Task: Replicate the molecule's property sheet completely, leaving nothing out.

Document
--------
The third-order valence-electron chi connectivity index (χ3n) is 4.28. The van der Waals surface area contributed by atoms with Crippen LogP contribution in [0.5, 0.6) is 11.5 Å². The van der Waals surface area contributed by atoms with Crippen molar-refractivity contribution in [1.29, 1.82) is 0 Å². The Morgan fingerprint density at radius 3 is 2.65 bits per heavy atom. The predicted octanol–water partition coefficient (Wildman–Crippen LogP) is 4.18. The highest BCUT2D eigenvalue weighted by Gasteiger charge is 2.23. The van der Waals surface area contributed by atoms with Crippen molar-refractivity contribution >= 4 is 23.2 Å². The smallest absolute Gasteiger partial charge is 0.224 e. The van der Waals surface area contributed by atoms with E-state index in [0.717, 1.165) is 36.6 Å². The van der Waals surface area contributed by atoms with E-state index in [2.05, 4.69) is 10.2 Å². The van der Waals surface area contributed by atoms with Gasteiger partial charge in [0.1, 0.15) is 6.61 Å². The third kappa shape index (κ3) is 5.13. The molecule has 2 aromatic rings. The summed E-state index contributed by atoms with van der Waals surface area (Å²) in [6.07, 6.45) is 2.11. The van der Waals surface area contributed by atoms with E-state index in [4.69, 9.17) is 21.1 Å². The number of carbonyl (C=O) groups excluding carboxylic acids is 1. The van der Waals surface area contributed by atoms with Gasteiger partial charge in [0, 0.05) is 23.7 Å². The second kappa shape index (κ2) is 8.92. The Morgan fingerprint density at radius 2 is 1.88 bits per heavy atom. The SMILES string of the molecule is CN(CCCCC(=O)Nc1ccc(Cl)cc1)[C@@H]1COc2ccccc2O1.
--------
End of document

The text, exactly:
The third-order valence-electron chi connectivity index (χ3n) is 4.28. The van der Waals surface area contributed by atoms with Crippen LogP contribution in [0.5, 0.6) is 11.5 Å². The van der Waals surface area contributed by atoms with Crippen molar-refractivity contribution in [1.29, 1.82) is 0 Å². The Morgan fingerprint density at radius 3 is 2.65 bits per heavy atom. The predicted octanol–water partition coefficient (Wildman–Crippen LogP) is 4.18. The highest BCUT2D eigenvalue weighted by Gasteiger charge is 2.23. The van der Waals surface area contributed by atoms with Crippen molar-refractivity contribution >= 4 is 23.2 Å². The smallest absolute Gasteiger partial charge is 0.224 e. The van der Waals surface area contributed by atoms with E-state index in [0.717, 1.165) is 36.6 Å². The van der Waals surface area contributed by atoms with E-state index in [2.05, 4.69) is 10.2 Å². The van der Waals surface area contributed by atoms with Gasteiger partial charge in [0.1, 0.15) is 6.61 Å². The third kappa shape index (κ3) is 5.13. The molecule has 2 aromatic rings. The summed E-state index contributed by atoms with van der Waals surface area (Å²) in [6.07, 6.45) is 2.11. The van der Waals surface area contributed by atoms with E-state index in [4.69, 9.17) is 21.1 Å². The number of carbonyl (C=O) groups excluding carboxylic acids is 1. The van der Waals surface area contributed by atoms with Gasteiger partial charge in [0, 0.05) is 23.7 Å². The second kappa shape index (κ2) is 8.92. The Morgan fingerprint density at radius 2 is 1.88 bits per heavy atom. The SMILES string of the molecule is CN(CCCCC(=O)Nc1ccc(Cl)cc1)[C@@H]1COc2ccccc2O1.